Reasons for non-urgent presentations to the emergency department in Saudi Arabia

Alyasin, Ali & Douglas, Clint (2014) Reasons for non-urgent presentations to the emergency department in Saudi Arabia. International Emergency Nursing, 22(4), pp. 220-225.

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The majority of patients who attend emergency departments (EDs) in Saudi Arabia have non-urgent problems, resulting in overcrowding, excessive waiting times and delayed care for more acutely ill patients. The purpose of this research was to examine the reasons for non-urgent visits to a Saudi ED and factors associated with patient perceptions of urgency.


We administered a survey to 350 consecutively presenting Canadian Triage and Acuity Scale (CTAS) IV or V adult patients at a large tertiary ED in Riyadh region, Saudi Arabia, during 25 days of data collection in March 2013.


Over half of the sample usually visited the ED to access healthcare. The most common reasons for attending the ED were not having a regular healthcare provider (63%), being able to receive care on the same day (62%), and the convenience of and access to medical care 24/7 (62%). Approximately two-thirds of CTAS V patients and one-third of CTAS IV patients believed their condition was more urgent than their triage nurse rating.


Multiple factors influence non-urgent visits to the ED in the Saudi context including insufficient community awareness of the role of the ED and perceived lack of access to primary healthcare services.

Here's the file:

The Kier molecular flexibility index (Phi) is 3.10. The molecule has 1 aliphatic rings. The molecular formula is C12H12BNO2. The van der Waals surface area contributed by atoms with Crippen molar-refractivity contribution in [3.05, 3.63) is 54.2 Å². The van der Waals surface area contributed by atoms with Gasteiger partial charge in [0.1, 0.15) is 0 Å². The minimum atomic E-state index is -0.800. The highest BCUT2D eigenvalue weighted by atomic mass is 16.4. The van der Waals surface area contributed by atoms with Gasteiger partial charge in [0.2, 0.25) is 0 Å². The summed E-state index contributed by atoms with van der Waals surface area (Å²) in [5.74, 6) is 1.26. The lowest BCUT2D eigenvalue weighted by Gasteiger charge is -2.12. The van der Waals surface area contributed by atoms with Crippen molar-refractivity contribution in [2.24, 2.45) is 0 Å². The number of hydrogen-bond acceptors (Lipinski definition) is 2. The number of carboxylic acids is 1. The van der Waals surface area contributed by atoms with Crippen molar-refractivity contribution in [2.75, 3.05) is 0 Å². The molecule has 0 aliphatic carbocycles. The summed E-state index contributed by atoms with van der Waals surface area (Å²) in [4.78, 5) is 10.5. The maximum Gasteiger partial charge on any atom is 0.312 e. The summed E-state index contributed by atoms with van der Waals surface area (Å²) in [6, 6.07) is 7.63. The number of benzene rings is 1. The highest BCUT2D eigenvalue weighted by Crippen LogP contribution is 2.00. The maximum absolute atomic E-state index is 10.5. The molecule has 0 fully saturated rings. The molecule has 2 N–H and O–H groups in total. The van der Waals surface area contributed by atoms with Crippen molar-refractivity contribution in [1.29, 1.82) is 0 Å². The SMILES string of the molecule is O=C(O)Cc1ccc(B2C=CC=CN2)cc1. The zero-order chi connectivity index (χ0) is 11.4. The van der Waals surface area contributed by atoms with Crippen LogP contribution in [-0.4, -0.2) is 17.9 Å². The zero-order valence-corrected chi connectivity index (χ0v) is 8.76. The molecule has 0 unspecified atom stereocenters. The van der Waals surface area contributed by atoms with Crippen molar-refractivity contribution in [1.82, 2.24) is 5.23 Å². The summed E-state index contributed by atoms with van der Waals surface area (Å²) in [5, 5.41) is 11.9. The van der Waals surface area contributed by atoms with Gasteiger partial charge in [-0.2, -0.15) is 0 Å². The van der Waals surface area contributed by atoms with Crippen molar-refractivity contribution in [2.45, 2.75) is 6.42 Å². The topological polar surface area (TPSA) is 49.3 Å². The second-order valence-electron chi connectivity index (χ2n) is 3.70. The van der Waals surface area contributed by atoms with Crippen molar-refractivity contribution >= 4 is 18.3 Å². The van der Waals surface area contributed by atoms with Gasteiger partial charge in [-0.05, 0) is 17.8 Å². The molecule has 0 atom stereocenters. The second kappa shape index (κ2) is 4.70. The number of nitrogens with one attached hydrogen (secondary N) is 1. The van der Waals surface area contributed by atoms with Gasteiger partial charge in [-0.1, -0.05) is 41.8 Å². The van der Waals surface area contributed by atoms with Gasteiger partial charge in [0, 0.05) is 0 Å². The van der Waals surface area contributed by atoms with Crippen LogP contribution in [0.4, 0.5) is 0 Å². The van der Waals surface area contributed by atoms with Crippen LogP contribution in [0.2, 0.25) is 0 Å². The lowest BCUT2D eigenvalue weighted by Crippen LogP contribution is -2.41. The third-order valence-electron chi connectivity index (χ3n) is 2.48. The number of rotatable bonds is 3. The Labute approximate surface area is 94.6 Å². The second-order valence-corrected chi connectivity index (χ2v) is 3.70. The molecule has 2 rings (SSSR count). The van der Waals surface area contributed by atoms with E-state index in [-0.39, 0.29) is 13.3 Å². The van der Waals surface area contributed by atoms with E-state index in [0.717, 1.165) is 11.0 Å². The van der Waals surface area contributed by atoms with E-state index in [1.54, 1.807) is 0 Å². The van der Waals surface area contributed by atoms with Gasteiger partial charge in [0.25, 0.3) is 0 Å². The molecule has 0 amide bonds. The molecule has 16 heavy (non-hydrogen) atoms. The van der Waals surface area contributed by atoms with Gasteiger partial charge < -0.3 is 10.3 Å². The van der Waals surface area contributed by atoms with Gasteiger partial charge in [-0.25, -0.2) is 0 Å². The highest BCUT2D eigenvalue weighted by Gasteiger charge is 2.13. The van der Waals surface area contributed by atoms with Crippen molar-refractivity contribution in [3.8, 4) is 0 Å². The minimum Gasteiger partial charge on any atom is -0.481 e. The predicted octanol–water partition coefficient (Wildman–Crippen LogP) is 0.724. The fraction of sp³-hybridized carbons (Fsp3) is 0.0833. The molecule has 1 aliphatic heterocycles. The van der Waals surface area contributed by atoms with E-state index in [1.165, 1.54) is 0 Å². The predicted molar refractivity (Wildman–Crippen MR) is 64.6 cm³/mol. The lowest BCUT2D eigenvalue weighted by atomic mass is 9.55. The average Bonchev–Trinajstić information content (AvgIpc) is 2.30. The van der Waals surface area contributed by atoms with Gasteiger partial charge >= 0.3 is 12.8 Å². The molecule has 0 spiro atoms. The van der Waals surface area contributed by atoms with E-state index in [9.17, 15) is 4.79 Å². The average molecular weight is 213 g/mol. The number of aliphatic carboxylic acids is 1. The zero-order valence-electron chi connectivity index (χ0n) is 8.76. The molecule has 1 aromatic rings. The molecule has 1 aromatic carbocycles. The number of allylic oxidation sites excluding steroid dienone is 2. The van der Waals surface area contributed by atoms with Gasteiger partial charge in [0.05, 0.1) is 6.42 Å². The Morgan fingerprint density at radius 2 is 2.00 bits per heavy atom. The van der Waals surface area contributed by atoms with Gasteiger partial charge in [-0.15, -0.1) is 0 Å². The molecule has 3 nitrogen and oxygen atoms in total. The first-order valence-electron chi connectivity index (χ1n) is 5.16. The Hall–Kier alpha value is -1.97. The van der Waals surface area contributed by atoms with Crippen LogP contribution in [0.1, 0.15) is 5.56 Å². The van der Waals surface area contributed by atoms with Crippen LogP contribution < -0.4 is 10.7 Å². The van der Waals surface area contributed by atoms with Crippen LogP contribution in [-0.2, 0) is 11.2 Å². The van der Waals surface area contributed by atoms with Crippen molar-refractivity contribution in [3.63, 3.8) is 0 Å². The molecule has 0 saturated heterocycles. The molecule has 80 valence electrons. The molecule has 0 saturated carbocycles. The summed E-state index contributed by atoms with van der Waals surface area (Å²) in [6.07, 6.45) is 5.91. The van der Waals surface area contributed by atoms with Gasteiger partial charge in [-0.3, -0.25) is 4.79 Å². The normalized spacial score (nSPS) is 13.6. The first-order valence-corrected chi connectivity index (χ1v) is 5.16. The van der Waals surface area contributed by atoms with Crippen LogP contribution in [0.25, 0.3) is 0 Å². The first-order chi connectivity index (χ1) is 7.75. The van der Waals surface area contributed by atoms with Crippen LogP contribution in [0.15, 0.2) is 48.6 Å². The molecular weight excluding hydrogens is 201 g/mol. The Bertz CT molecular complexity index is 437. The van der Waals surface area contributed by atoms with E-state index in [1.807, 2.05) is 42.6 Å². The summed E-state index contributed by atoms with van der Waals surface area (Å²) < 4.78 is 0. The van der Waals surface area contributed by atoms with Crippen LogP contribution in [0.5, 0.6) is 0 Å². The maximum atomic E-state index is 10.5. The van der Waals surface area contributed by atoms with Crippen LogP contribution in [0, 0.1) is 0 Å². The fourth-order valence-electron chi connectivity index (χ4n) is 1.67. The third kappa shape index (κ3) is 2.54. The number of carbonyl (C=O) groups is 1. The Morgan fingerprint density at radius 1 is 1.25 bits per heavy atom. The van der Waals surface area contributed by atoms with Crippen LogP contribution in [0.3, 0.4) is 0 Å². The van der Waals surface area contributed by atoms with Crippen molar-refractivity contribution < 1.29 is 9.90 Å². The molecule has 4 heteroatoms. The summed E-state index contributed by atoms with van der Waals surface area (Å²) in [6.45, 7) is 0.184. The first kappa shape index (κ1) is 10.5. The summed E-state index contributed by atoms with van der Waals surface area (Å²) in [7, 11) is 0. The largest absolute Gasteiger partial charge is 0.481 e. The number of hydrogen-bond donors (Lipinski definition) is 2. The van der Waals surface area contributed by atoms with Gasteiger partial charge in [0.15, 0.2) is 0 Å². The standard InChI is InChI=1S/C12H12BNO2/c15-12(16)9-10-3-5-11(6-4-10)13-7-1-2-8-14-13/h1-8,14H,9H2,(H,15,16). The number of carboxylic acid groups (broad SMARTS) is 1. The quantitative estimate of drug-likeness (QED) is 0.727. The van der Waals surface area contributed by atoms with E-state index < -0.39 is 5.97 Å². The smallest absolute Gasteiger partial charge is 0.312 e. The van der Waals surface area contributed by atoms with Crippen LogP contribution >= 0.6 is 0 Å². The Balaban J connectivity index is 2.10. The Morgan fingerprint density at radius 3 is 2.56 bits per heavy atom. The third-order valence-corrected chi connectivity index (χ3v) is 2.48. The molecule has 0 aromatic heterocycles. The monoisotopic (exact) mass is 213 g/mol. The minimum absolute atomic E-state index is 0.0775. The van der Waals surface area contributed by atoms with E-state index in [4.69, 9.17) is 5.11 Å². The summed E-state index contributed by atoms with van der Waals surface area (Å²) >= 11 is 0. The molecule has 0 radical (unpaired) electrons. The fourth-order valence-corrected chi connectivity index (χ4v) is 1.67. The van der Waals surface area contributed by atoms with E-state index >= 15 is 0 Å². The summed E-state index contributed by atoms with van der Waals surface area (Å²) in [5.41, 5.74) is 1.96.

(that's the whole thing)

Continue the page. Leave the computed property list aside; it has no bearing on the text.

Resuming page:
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2 citations in Scopus
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3 citations in Web of Science®

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ID Code: 68266
Item Type: Journal Article
Refereed: Yes
Additional URLs:
Keywords: Emergency department, non-urgent, patient perception, Saudi Arabia, triage system, CTAS
DOI: 10.1016/j.ienj.2014.03.001
ISSN: 1755-599X
Subjects: Australian and New Zealand Standard Research Classification > MEDICAL AND HEALTH SCIENCES (110000) > NURSING (111000)
Australian and New Zealand Standard Research Classification > MEDICAL AND HEALTH SCIENCES (110000) > NURSING (111000) > Clinical Nursing - Secondary (Acute Care) (111003)
Divisions: Current > QUT Faculties and Divisions > Faculty of Health
Current > Institutes > Institute of Health and Biomedical Innovation
Current > Schools > School of Nursing
Copyright Owner: Copyright 2014 Elsevier
Copyright Statement: This is the author’s version of a work that was accepted for publication in International Emergency Nursing. Changes resulting from the publishing process, such as peer review, editing, corrections, structural formatting, and other quality control mechanisms may not be reflected in this document. Changes may have been made to this work since it was submitted for publication. A definitive version was subsequently published in International Emergency Nursing, VOL 22, ISSUE 4 [2014] DOI: 10.1016/j.ienj.2014.03.001
Deposited On: 12 Mar 2014 00:52
Last Modified: 03 Nov 2015 20:29

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